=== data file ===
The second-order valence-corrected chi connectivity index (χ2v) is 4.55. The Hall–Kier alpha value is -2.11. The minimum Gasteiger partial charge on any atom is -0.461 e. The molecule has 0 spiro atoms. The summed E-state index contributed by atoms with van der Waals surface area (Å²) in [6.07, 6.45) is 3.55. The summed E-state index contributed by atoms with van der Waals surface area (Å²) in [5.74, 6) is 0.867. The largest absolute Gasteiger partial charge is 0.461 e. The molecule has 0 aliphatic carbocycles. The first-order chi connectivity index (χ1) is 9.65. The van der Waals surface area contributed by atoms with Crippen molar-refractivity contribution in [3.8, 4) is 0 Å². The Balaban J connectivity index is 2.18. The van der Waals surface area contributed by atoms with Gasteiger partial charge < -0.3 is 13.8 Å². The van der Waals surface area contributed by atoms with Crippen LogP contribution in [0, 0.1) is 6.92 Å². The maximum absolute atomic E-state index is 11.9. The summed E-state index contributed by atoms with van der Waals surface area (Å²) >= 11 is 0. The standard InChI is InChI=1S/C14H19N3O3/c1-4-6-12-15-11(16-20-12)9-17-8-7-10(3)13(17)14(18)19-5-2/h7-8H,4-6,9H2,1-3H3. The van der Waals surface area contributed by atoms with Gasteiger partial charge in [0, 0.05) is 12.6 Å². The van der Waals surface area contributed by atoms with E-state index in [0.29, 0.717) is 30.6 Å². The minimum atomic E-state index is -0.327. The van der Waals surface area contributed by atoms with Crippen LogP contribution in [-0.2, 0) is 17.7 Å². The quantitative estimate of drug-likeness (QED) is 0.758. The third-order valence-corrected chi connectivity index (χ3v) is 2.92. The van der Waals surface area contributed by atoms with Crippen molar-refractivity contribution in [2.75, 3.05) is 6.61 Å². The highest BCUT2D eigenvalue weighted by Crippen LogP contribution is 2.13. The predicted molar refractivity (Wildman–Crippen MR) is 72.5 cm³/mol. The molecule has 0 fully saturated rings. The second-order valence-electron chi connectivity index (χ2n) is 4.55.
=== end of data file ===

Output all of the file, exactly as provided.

The second-order valence-corrected chi connectivity index (χ2v) is 4.55. The Hall–Kier alpha value is -2.11. The minimum Gasteiger partial charge on any atom is -0.461 e. The molecule has 0 spiro atoms. The summed E-state index contributed by atoms with van der Waals surface area (Å²) in [6.07, 6.45) is 3.55. The summed E-state index contributed by atoms with van der Waals surface area (Å²) in [5.74, 6) is 0.867. The largest absolute Gasteiger partial charge is 0.461 e. The molecule has 0 aliphatic carbocycles. The first-order chi connectivity index (χ1) is 9.65. The van der Waals surface area contributed by atoms with Crippen molar-refractivity contribution in [3.8, 4) is 0 Å². The Balaban J connectivity index is 2.18. The van der Waals surface area contributed by atoms with Gasteiger partial charge < -0.3 is 13.8 Å². The van der Waals surface area contributed by atoms with Crippen LogP contribution in [0, 0.1) is 6.92 Å². The maximum absolute atomic E-state index is 11.9. The summed E-state index contributed by atoms with van der Waals surface area (Å²) >= 11 is 0. The standard InChI is InChI=1S/C14H19N3O3/c1-4-6-12-15-11(16-20-12)9-17-8-7-10(3)13(17)14(18)19-5-2/h7-8H,4-6,9H2,1-3H3. The van der Waals surface area contributed by atoms with Gasteiger partial charge in [0, 0.05) is 12.6 Å². The van der Waals surface area contributed by atoms with E-state index in [0.29, 0.717) is 30.6 Å². The minimum atomic E-state index is -0.327. The van der Waals surface area contributed by atoms with Crippen LogP contribution in [-0.2, 0) is 17.7 Å². The quantitative estimate of drug-likeness (QED) is 0.758. The third-order valence-corrected chi connectivity index (χ3v) is 2.92. The van der Waals surface area contributed by atoms with Crippen molar-refractivity contribution in [2.75, 3.05) is 6.61 Å². The highest BCUT2D eigenvalue weighted by Crippen LogP contribution is 2.13. The predicted molar refractivity (Wildman–Crippen MR) is 72.5 cm³/mol. The molecule has 0 fully saturated rings. The second-order valence-electron chi connectivity index (χ2n) is 4.55.